Dan Gilbert: Connectivity Is Name Of The Game

Detroit native Dan Gilbert is the majority owner of the Cleveland Cavaliers and founder of Quicken Loans. He bought several downtown properties that cover about 2 million square feet. He says he hopes to attract new businesses, prevent brain drain and make the area a top tech hub. Gilbert discusses his vision with host Michel Martin.

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MICHEL MARTIN, HOST:

I'm Michel Martin and this is TELL ME MORE from NPR News. We are in Detroit today and we are talking about the city's past, present and hopes for the future. You might remember that President Obama has been praising Detroit, especially the auto industry, for its turnaround. In a few minutes, we'll talk about one of the difficult decisions that officials believe contributed to that turnaround: the agreement between the automakers and the Auto Workers Union to drastically cut wages for new hires. So now the industry is hiring again; new people are doing the same work as veterans for half the pay. We'll find out how that's working out in a few minutes.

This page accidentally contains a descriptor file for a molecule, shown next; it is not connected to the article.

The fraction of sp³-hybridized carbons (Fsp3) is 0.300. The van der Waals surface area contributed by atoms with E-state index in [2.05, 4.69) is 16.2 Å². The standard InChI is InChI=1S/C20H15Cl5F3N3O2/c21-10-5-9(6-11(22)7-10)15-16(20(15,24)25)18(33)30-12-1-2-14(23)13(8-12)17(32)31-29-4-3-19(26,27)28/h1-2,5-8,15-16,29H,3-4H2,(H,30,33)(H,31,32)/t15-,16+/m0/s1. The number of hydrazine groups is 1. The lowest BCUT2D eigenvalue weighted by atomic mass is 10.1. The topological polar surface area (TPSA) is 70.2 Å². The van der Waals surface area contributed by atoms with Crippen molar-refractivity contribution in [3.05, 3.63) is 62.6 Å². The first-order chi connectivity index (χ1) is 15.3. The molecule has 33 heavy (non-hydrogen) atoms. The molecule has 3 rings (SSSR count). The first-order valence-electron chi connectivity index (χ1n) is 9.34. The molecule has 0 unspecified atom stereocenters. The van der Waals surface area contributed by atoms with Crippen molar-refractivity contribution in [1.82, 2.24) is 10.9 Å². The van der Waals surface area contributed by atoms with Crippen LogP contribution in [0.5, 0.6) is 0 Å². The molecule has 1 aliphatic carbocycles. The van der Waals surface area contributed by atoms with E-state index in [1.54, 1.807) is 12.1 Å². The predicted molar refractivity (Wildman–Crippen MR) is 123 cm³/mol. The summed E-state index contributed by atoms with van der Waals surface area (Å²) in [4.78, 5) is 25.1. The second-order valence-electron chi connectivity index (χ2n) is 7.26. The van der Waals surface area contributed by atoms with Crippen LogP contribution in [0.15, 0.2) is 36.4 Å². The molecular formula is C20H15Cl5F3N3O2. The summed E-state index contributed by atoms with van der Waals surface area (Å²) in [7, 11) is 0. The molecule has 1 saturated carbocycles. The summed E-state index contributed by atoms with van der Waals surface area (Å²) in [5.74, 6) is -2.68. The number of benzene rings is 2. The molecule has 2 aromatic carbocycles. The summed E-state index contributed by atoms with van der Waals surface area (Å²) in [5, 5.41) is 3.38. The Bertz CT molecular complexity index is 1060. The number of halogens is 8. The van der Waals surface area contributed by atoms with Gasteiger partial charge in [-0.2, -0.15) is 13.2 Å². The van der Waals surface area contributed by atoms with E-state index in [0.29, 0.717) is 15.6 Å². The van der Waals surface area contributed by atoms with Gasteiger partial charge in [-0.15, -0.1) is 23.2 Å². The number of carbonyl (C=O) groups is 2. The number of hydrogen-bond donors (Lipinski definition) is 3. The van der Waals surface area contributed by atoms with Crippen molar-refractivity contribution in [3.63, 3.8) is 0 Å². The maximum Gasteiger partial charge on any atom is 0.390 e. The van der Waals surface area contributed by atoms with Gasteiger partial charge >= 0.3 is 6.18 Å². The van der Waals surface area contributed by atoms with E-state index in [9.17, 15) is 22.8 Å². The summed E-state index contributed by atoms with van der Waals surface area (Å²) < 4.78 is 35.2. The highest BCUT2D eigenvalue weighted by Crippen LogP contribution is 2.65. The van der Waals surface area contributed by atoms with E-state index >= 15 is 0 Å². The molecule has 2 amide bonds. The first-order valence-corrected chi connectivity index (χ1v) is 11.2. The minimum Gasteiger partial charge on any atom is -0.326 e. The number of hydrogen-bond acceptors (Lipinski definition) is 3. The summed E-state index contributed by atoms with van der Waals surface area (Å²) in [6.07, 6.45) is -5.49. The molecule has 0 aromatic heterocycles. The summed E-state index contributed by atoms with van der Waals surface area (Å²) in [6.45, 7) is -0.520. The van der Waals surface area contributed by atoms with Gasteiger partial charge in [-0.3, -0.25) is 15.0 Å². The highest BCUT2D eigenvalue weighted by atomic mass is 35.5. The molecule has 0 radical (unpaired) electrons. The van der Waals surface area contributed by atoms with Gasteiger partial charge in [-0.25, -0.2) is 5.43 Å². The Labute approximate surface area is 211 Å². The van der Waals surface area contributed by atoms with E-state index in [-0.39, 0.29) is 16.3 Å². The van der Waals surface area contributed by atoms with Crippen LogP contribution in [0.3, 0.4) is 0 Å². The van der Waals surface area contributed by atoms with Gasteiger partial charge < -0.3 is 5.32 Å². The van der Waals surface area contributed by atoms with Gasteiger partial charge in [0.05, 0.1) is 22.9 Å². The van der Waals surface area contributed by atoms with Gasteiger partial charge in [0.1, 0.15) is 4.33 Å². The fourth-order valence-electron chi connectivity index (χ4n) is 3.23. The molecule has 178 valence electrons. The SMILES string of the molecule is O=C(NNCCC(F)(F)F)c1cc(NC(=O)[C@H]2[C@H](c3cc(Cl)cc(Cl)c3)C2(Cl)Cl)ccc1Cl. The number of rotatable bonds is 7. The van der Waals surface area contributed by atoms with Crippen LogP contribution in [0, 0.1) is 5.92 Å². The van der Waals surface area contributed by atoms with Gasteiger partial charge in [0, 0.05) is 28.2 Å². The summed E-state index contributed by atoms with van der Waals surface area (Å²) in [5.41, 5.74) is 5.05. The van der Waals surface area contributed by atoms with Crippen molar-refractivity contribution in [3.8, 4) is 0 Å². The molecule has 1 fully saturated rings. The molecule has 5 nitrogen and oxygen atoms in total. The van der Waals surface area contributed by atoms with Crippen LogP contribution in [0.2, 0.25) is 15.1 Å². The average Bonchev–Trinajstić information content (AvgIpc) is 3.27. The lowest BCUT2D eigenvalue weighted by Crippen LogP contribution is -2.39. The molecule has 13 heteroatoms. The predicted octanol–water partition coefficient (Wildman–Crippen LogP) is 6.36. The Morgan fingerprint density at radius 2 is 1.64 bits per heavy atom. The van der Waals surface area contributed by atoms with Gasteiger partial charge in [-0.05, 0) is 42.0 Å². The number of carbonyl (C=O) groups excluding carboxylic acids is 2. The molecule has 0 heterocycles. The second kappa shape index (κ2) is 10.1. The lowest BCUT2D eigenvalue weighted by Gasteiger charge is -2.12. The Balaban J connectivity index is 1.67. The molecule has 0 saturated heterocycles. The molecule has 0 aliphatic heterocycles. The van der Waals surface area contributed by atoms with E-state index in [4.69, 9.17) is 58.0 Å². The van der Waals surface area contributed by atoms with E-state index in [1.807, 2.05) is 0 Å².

But first, we have a visit with a man who has bet heavily on a continued turnaround for Detroit. Dan Gilbert is probably best known nationally as the majority owner of the Cleveland Cavaliers, the NBA team, and he is the founder and chair of Quicken Loans. That's one of America's largest retail home lenders.

But what you might not know is that the company moved its headquarters to downtown Detroit two years ago. At a time when many people are leaving the city, Mr. Gilbert has doubled down. He's bought some of the city's most significant structures, including most recently, the historic federal reserve building, making him one of Detroit's biggest landlords.